SARTELL -- As bars, restaurants and bowling alleys digest the latest news they must shut down for at least four weeks, many are wondering how they'll survive the latest blow to their businesses.

Jason Mathiasen owns Great River Bowl and Partners Pub in Sartell. He says they'll continue to offer curbside take out, but that will only help them avoid laying off employees before the holidays...

The more business we do with our take out, the more employees we can bring back and staff we can bring in. This is the hardest part of all of this stuff, ya know. We were all able to sustain the first time through. Everybody kind of went through it and we sucked it up, and we made it work, and we brought in staff and probably overstaffed just to keep people going. But, this time around everybody's really struggling.

Mathiasen says they were given only a few days' notice ahead of the minimum four-week closure for bowling and in-person dining. They're now left scrambling to figure out what to do with their food and alcohol inventory before it goes bad.

Mathiasen says what's really frustrating is not knowing whether they'll be thrown another small business life-preserver...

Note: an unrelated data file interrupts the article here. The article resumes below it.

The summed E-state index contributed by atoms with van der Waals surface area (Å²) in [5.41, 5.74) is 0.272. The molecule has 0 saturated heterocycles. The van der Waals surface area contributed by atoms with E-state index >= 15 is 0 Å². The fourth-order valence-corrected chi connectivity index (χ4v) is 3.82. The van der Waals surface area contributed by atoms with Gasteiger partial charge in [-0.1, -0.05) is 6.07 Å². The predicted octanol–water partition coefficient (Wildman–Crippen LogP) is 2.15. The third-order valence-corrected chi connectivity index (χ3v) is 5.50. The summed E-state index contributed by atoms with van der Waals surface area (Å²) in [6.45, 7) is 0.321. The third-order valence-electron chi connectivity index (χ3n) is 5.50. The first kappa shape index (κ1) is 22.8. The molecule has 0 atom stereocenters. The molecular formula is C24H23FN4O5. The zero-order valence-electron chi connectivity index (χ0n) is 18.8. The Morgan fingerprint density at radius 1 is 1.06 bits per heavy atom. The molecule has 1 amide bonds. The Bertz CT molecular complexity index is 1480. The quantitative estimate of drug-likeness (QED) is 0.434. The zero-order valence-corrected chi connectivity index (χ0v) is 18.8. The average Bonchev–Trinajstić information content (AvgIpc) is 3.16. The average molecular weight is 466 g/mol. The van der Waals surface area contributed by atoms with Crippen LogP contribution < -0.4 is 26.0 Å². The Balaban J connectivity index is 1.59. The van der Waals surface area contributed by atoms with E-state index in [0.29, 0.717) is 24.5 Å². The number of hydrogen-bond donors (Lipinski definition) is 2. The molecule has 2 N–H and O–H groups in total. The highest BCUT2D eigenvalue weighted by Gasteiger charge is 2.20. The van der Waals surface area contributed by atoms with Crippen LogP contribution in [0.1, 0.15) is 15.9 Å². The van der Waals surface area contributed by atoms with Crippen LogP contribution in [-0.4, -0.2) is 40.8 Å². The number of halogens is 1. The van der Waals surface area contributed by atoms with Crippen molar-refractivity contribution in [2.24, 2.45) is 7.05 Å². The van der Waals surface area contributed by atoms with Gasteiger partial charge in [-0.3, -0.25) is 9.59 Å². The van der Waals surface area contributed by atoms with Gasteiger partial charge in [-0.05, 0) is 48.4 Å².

I don't think you'll find anybody in our industry that says we can survive without something like that right now. We're all surviving by our coattails. You know, at the end of the day we're looking at being shut down for four months out of the year with no revenue. With no life-preserver, like you said, we won't make it. We just can't. The numbers just don't add up.

Mathiasen says they've already lost all of their holiday party bookings and now with very limited revenue from curbside take-out orders, he just wants to know the government will step in again lend a helping hand...

The sooner that the federal government can get together and put something out there...even just making an announcement we're going to have something in place. That helps us to plan out and look down the road. Right now it's stressful, It's frustrating. It's scary.

Mathiasen says they're hoping to reopen in four weeks so they can resume bowling leagues and in-person dining, but he isn't so sure the governor will allow that to happen.

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